Demo Lesson 27/05/13
Upper Intermediate B2 level
To provide students with practice in the skill of inferring meaning of unknown words from context, initially within discrete-point sentences, and then in a longer excerpt from a short story about a skiing trip.
To provide review in context of the use of the past perfect / past perfect continuous tenses in a past tense narrative.
To introduce and practice in context some descriptive, narrative vocabulary in the context of an excerpt from a short story about a holiday taken with colleagues.
Procedure (38-52 minutes)
Teacher writes a short (3-turn) conversation on the board, line by line. Each line has one word missing, replaced by a blank space. After each line, student are asked, in pairs / groups of 3 (depending on class size) to discuss and agree together what the missing word is. After each additional line is added to the conversation, they may alter a previously guessed word if they wish. After conversation is completed, teacher will ask some groups to give their 'version' on the conversation. When the 'real' version is shown, points can be awarded for correct or near-correct guesses. What did we know about each word in each space? How did you decide what to put there (noun, verb, past tense, regular, adjective, adverb etc).
Teacher writes the word 'rhubarb' on the board. What does this mean? (Don't know) How can we tell, if we don't know? (We can't, without a context) Teacher adds '-ing' to the word in a different coloured pen. What can you tell me about this word now? (Verb? Adjective) Teacher adds 'I've been...//....all day' to the word, elicits possible meanings again. Then 'I've had an absolutely ...//... morning' - elicits possible meanings again - then adds :( to the sentence (it's an SMS message you got) - what does it mean now?
Students are given HO1, which lists 10 sentences containing an unknown word (a potentially/likely unknown word, replaced with the word 'rhubarb' for the purpose of this activity). Working individually initially, they are asked to attempt to suggest a meaning for each of the placement words. After 4-5 minutes they will compare ideas and feedback with their partner(s), aiming to agree a possible meaning between them. Depending on the class size, they may then be 'pyramided' into larger groups to compare, share and agree feedback again.
Teacher works through the HO with class, eliciting suggested meanings for each word. In cases of disagreement between groups, alternative possibilities will be discussed and evaluated. The teacher will give the actual word missing from each sentence after eliciting meaning in each case. Students match it for MEANING against their own stated meaning, with points awarded on the basis of how close / accurate their given meaning was in each case. At the end of the activity: how many of the 10 words on the board did you know before now? (none, or very few). How many, however, did you accurately guess the correct meaning of, despite this?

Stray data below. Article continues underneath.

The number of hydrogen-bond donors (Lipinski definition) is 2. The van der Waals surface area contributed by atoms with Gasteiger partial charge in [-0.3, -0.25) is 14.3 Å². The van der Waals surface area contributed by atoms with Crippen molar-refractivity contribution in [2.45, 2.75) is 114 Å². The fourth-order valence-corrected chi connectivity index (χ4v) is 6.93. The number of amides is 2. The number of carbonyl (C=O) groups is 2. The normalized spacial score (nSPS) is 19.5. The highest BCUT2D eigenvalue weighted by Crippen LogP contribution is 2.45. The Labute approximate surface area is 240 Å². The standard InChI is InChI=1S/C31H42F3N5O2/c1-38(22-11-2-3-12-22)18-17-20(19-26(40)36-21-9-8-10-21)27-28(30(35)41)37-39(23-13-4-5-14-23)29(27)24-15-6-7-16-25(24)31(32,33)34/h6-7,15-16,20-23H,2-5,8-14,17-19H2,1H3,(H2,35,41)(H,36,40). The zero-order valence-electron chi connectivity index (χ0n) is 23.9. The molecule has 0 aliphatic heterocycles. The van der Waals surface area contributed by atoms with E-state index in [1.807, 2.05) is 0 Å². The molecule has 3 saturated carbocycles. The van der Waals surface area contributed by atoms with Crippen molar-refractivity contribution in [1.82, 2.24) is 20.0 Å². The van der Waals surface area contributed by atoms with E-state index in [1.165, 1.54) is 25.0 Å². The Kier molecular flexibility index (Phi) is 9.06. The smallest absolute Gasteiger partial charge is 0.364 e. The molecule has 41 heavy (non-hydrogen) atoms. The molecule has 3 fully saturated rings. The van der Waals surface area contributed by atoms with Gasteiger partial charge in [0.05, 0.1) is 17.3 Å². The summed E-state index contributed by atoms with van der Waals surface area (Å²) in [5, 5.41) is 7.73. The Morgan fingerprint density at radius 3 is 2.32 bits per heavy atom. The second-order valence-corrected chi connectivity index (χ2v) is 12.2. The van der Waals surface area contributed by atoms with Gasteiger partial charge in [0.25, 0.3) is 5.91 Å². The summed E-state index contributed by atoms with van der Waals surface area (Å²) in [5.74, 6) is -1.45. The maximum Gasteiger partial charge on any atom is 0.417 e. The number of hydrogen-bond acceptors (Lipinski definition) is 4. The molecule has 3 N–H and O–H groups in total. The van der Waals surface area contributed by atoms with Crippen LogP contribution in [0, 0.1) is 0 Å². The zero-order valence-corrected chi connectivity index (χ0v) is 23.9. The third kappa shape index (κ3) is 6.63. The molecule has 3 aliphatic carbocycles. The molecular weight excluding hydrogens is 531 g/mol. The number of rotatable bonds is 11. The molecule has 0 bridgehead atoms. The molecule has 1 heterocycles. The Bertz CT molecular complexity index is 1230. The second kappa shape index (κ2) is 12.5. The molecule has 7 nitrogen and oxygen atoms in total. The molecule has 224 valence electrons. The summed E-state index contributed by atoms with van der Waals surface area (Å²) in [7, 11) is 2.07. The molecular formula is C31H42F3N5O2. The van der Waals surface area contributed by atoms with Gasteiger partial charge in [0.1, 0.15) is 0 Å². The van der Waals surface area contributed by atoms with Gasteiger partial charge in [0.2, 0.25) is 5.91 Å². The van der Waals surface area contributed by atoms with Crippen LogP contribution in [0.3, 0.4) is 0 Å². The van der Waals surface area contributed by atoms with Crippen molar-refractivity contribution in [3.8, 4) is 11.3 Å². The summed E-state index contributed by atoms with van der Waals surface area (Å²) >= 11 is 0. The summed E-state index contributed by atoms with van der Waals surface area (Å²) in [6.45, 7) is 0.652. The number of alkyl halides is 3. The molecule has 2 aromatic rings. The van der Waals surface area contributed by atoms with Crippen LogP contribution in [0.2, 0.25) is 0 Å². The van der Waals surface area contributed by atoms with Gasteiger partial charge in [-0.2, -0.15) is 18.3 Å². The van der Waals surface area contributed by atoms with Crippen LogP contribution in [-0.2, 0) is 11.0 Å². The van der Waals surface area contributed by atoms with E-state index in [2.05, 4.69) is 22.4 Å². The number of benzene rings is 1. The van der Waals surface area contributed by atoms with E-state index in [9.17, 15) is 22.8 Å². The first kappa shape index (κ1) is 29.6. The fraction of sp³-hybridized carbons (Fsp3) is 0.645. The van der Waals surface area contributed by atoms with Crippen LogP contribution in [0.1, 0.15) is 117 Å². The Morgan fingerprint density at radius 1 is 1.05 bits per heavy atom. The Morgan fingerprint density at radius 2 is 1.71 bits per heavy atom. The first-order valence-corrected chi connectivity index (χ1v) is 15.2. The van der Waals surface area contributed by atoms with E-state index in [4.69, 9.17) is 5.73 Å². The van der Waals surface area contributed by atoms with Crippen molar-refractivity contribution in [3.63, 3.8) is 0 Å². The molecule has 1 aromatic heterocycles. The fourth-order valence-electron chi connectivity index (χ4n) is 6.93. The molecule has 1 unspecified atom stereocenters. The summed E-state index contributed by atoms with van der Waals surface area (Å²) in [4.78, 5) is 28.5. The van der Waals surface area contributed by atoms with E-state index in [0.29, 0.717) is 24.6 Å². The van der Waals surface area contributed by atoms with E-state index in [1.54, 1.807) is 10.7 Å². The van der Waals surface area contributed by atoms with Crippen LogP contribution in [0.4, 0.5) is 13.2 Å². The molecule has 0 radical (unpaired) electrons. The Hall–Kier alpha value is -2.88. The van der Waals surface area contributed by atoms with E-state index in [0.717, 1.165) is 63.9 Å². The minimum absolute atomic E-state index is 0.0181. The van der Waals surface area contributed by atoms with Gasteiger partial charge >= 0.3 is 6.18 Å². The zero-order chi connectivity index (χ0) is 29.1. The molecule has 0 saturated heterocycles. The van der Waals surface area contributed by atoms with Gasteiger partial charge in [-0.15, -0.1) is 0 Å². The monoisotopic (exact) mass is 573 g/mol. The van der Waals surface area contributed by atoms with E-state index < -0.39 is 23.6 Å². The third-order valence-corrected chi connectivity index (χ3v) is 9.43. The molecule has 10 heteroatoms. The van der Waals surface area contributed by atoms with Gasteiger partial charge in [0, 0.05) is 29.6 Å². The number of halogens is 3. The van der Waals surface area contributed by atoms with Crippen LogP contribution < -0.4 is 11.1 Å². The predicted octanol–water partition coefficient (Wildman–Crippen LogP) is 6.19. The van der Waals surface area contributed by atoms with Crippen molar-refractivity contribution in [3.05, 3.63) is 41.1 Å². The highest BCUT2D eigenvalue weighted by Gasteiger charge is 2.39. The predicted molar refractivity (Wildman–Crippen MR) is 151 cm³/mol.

Students are given a short, two-paragraph text: an excerpt from a past-tense narrative story which includes many of the words featuring in the previous activity, as well as one or two others which may be unfamiliar but likewise potentially deductible from context. They are asked to read the text individually first and work out as much of the meaning as possible, referring back to the answer key to HO1 if necessary. They then compare and agree meanings of each of the 5 underlined, potentially unknown words, with their partner.
Teacher elicits suggestions and ideas for meanings of underlined words from text: students compare and share as a class. Feedback / discussion: what different ways can we work out meaning from context? What can make it easier / more difficult? Why is the past perfect tense used in this text (elicit ref back to timeline used in previous class) If there is extra time remaining, students will be placed into groups of 3-4 and asked to summarise the meaning of the text in HO2 together. Depending on time, this will be done either in writing or orally: the focus being on understanding and on giving a shortened version of the story which (a) doesn't include any of the difficult words from the text itself, and (b) doesn't include all details, simply the main gist. In order to facilitate this, a word limit will be given (if done in writing), or students will not be allowed to refer to the text (if done orally) whilst producing their summary.